Physical Characteristics: The physical features seen in children with Rubinstein-Taybi Syndrome include a beak shaped nose, a grimacing face. Children with Rubinstein-Taybi syndrome also tend to have an abnormally small head. The upper jaw of the child may also be underdeveloped and the lower jaw will be abnormally small.

Eyes: There are also certain ocular abnormalities associated with Rubinstein-Taybi Syndrome. Such children will tend to have strabismus, ptosis, and epicanthal folds.

Musculoskeletal Deformities: Children with Rubinstein-Taybi syndrome tend to develop scoliosis as they grow as well as kyphosis. There may also be abnormalities of the vertebrae and the pelvis. These children when they grow tend to be prone to frequent dislocations of kneecap.

Genitourinary Tract: Abnormalities of the genitourinary tract are also one of the features of Rubinstein-Taybi Syndrome. Males with this disorder tend to have undescended testicles. They may also have an extra fold of skin at the base of the penis.

Some children also exhibit hypospadias in which the urinary opening is malpositioned. Renal abnormalities are also quite common in children with Rubinstein-Taybi syndrome.

The child may have a malfunctioning kidney or in some cases underdeveloped or absent kidneys which may lead to recurrent urinary tract infections, kidney stones, and abnormal accumulation of urine in the kidneys.

Cardiac: There are also certain cardiac defects associated with children with Rubinstein-Taybi Syndrome. Pulmonary stenosis, patent ductus arteriosus and abnormal heart murmurs are some of the common conditions associated with a child with Rubinstein-Taybi syndrome. Ventral septal defects and atrial septal defects are also common in children with Rubinstein-Taybi Syndrome.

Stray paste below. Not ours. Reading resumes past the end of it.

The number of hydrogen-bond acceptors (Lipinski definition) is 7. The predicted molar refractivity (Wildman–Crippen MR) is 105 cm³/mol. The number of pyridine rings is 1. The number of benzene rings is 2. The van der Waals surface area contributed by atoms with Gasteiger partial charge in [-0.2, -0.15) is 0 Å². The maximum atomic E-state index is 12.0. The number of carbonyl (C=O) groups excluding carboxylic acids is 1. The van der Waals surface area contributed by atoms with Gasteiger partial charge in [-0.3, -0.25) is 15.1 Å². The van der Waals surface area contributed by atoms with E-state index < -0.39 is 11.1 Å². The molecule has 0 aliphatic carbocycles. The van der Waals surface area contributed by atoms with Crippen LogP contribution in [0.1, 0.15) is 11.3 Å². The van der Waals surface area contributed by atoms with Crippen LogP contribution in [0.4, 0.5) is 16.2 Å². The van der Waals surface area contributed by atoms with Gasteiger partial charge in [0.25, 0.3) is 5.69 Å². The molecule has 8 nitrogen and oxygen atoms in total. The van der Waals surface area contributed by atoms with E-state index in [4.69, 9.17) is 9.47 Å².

How is Rubinstein-Taybi Syndrome Diagnosed?

Rubinstein-Taybi Syndrome can be diagnosed by the physical features that can be seen as soon as the child is born with characteristic down slanting eyes, grimacing smile, and underdeveloped jaws.

Radiological studies will also be conducted in the form of x-rays studies to look at the status of the bones. A genetic testing will then be conducted which will clearly show a mutation in the CREBBP gene which will confirm the diagnosis of Rubinstein-Taybi Syndrome.

How is Rubinstein-Taybi Syndrome Treated?

The treatment of Rubinstein-Taybi Syndrome is purely symptomatic. The treatment requires a multidisciplinary approach with specialists from multiple specialties coordinating and formulating a treatment plan best suited for the patient.

These will include pediatricians, cardiologists, orthopedists, audiologists, special education specialists, nephrologists and the like. The growth pattern of the child should also be monitored closely. Frequent ocular examinations need also be done to check the status of the eyes and correct the abnormalities if any are present.

The child should be monitored closely for any cardiac, respiratory, and/or renal abnormalities and treated as appropriate with the respective specialists. The skeletal abnormalities associated with Rubinstein-Taybi syndrome can be treated with surgical intervention.

The respiratory and feeding abnormalities will need to be carefully monitored and treated with appropriate interventions. For speech and language difficulties special education will be required so that the patient is made independent enough to put his or her thoughts across and is able to speak and communicate. Genetic counseling is extremely beneficial for families with members who have a member with Rubinstein-Taybi Syndrome.

Team PainAssist
Team PainAssist
Written, Edited or Reviewed By: Team PainAssist, Pain Assist Inc. This article does not provide medical advice. See disclaimer
Last Modified On:March 21, 2018